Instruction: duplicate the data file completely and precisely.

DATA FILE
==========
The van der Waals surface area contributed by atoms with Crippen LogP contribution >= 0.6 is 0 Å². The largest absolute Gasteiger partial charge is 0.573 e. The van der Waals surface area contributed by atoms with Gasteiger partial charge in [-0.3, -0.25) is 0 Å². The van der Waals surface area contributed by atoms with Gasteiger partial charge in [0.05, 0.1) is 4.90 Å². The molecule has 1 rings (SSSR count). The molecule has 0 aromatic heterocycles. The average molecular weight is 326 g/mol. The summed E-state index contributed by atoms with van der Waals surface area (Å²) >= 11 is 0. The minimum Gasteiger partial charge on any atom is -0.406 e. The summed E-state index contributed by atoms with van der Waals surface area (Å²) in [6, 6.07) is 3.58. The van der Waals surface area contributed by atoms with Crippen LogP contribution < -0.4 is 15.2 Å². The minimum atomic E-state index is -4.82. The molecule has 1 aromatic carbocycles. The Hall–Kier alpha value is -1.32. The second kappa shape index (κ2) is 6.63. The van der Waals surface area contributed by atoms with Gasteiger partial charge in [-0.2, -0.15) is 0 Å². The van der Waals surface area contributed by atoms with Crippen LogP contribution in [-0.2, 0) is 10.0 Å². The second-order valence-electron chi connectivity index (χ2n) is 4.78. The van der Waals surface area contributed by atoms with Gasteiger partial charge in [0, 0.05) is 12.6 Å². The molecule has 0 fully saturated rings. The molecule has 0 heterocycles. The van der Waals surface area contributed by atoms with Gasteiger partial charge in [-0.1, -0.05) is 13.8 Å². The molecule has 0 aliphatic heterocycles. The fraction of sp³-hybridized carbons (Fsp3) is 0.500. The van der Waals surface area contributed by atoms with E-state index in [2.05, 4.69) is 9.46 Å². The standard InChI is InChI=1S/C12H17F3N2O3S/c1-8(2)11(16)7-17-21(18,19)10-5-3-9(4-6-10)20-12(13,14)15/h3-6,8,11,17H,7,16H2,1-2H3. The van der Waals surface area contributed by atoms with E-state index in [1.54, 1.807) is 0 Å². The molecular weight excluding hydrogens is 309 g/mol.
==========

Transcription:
The van der Waals surface area contributed by atoms with Crippen LogP contribution >= 0.6 is 0 Å². The largest absolute Gasteiger partial charge is 0.573 e. The van der Waals surface area contributed by atoms with Gasteiger partial charge in [-0.3, -0.25) is 0 Å². The van der Waals surface area contributed by atoms with Gasteiger partial charge in [0.05, 0.1) is 4.90 Å². The molecule has 1 rings (SSSR count). The molecule has 0 aromatic heterocycles. The average molecular weight is 326 g/mol. The summed E-state index contributed by atoms with van der Waals surface area (Å²) >= 11 is 0. The minimum Gasteiger partial charge on any atom is -0.406 e. The summed E-state index contributed by atoms with van der Waals surface area (Å²) in [6, 6.07) is 3.58. The van der Waals surface area contributed by atoms with Crippen LogP contribution < -0.4 is 15.2 Å². The minimum atomic E-state index is -4.82. The molecule has 1 aromatic carbocycles. The Hall–Kier alpha value is -1.32. The second kappa shape index (κ2) is 6.63. The van der Waals surface area contributed by atoms with Gasteiger partial charge in [-0.2, -0.15) is 0 Å². The van der Waals surface area contributed by atoms with Crippen LogP contribution in [-0.2, 0) is 10.0 Å². The second-order valence-electron chi connectivity index (χ2n) is 4.78. The van der Waals surface area contributed by atoms with Gasteiger partial charge in [0, 0.05) is 12.6 Å². The molecule has 0 fully saturated rings. The molecule has 0 heterocycles. The van der Waals surface area contributed by atoms with Gasteiger partial charge in [-0.1, -0.05) is 13.8 Å². The molecule has 0 aliphatic heterocycles. The fraction of sp³-hybridized carbons (Fsp3) is 0.500. The van der Waals surface area contributed by atoms with E-state index in [2.05, 4.69) is 9.46 Å². The standard InChI is InChI=1S/C12H17F3N2O3S/c1-8(2)11(16)7-17-21(18,19)10-5-3-9(4-6-10)20-12(13,14)15/h3-6,8,11,17H,7,16H2,1-2H3. The van der Waals surface area contributed by atoms with E-state index in [1.54, 1.807) is 0 Å². The molecular weight excluding hydrogens is 309 g/mol.